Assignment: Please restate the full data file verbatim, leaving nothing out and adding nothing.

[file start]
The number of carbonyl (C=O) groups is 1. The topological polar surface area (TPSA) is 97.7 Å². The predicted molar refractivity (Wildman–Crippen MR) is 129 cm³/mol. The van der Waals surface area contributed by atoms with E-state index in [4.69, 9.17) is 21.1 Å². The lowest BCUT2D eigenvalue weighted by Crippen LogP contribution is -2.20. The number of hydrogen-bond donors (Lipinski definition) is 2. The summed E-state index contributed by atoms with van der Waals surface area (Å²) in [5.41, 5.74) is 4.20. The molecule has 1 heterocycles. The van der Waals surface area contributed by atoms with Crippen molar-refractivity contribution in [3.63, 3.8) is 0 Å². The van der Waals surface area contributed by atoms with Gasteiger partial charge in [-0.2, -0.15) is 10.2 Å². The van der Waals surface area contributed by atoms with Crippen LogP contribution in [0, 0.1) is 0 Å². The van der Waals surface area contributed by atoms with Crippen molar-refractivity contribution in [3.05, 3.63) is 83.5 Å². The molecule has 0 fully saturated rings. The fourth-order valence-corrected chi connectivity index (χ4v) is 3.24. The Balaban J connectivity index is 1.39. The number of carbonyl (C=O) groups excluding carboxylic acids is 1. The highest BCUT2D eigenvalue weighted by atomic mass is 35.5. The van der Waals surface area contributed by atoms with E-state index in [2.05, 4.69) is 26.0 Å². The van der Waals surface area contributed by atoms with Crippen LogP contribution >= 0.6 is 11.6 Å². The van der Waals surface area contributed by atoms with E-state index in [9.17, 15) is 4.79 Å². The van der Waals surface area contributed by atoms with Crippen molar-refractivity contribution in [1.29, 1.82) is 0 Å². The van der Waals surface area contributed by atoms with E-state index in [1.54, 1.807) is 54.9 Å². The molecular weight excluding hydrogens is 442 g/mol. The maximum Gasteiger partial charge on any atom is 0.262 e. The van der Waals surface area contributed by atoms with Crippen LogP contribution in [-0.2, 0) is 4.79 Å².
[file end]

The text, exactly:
The number of carbonyl (C=O) groups is 1. The topological polar surface area (TPSA) is 97.7 Å². The predicted molar refractivity (Wildman–Crippen MR) is 129 cm³/mol. The van der Waals surface area contributed by atoms with E-state index in [4.69, 9.17) is 21.1 Å². The lowest BCUT2D eigenvalue weighted by Crippen LogP contribution is -2.20. The number of hydrogen-bond donors (Lipinski definition) is 2. The summed E-state index contributed by atoms with van der Waals surface area (Å²) in [5.41, 5.74) is 4.20. The molecule has 1 heterocycles. The van der Waals surface area contributed by atoms with Crippen molar-refractivity contribution in [3.63, 3.8) is 0 Å². The van der Waals surface area contributed by atoms with Gasteiger partial charge in [-0.2, -0.15) is 10.2 Å². The van der Waals surface area contributed by atoms with Crippen LogP contribution in [0, 0.1) is 0 Å². The van der Waals surface area contributed by atoms with Crippen molar-refractivity contribution in [3.05, 3.63) is 83.5 Å². The molecule has 0 fully saturated rings. The fourth-order valence-corrected chi connectivity index (χ4v) is 3.24. The Balaban J connectivity index is 1.39. The number of carbonyl (C=O) groups excluding carboxylic acids is 1. The highest BCUT2D eigenvalue weighted by atomic mass is 35.5. The van der Waals surface area contributed by atoms with E-state index in [2.05, 4.69) is 26.0 Å². The van der Waals surface area contributed by atoms with Crippen LogP contribution >= 0.6 is 11.6 Å². The van der Waals surface area contributed by atoms with E-state index in [9.17, 15) is 4.79 Å². The van der Waals surface area contributed by atoms with Crippen molar-refractivity contribution in [1.29, 1.82) is 0 Å². The van der Waals surface area contributed by atoms with E-state index in [1.54, 1.807) is 54.9 Å². The molecular weight excluding hydrogens is 442 g/mol. The maximum Gasteiger partial charge on any atom is 0.262 e. The van der Waals surface area contributed by atoms with Crippen LogP contribution in [-0.2, 0) is 4.79 Å².